October 4, 2022

Whole Community News

From Kalapuya lands in the Willamette watershed

Journalists targeted for shining a light on environmental issues

2 min read

As the ultimate form of censorship, every five days a journalist is killed for bringing information to the public.

UNESCO’s Audrey Azoulay today condemned the killing of journalist Dom Phillips and indigenous peoples expert Bruno Araujo Pereira, who went missing in the Javari Valley in the western Brazilian state of Amazonas June 5.

“I condemn the killing of Dom Phillips and Bruno Araujo Pereira,” said Azoulay, the Director-General of UNESCO. “Far too many journalists today are targeted or even killed for the work they do to shine a light on the environmental issues that concern us all. I call on the authorities to investigate and prosecute those responsible for this ruthless crime.”

Phillips, a freelance British journalist specializing in environmental affairs, worked for international media including The Guardian, Financial Times, Washington Post, and New York Times. He was returning from a work trip with Pereira, a Brazilian expert on isolated tribes in the Amazon, when they went missing. They had reportedly received threats the day before leaving.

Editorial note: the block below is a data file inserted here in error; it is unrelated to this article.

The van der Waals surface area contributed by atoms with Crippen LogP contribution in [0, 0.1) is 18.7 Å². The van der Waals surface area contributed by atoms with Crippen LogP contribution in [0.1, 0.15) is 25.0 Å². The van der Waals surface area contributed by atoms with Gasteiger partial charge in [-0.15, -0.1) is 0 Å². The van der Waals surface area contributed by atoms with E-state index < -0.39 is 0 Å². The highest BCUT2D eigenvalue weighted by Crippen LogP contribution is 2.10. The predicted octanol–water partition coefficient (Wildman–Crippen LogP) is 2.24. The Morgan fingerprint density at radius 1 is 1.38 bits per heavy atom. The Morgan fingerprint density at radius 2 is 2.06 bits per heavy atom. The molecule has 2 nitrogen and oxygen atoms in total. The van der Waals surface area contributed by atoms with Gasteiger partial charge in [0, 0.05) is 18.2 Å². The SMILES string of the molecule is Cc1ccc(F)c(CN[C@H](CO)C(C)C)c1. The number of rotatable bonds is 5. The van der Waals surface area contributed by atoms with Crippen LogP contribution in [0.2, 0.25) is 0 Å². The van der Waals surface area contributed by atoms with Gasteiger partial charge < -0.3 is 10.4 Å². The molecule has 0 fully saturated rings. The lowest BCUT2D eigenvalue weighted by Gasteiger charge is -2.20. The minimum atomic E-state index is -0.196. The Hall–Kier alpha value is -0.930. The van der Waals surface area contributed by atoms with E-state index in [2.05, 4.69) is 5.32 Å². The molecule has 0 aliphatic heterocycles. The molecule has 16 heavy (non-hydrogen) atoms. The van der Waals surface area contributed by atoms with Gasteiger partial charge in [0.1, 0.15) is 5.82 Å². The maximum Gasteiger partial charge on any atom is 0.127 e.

Last year, UNESCO published a policy brief on the safety of foreign correspondents to raise attention to the specific risks and threats they face.

UNESCO promotes the safety of journalists through global awareness-raising, capacity building and by coordinating the implementation of the UN Plan of Action on the Safety of Journalists and the Issue of Impunity.

Attacks on media professionals are often perpetrated in non-conflict situations by organized crime groups, militia, security personnel, and even local police, making local journalists among the most vulnerable. These attacks include murder, abductions, harassment, intimidation, illegal arrest, and arbitrary detention.

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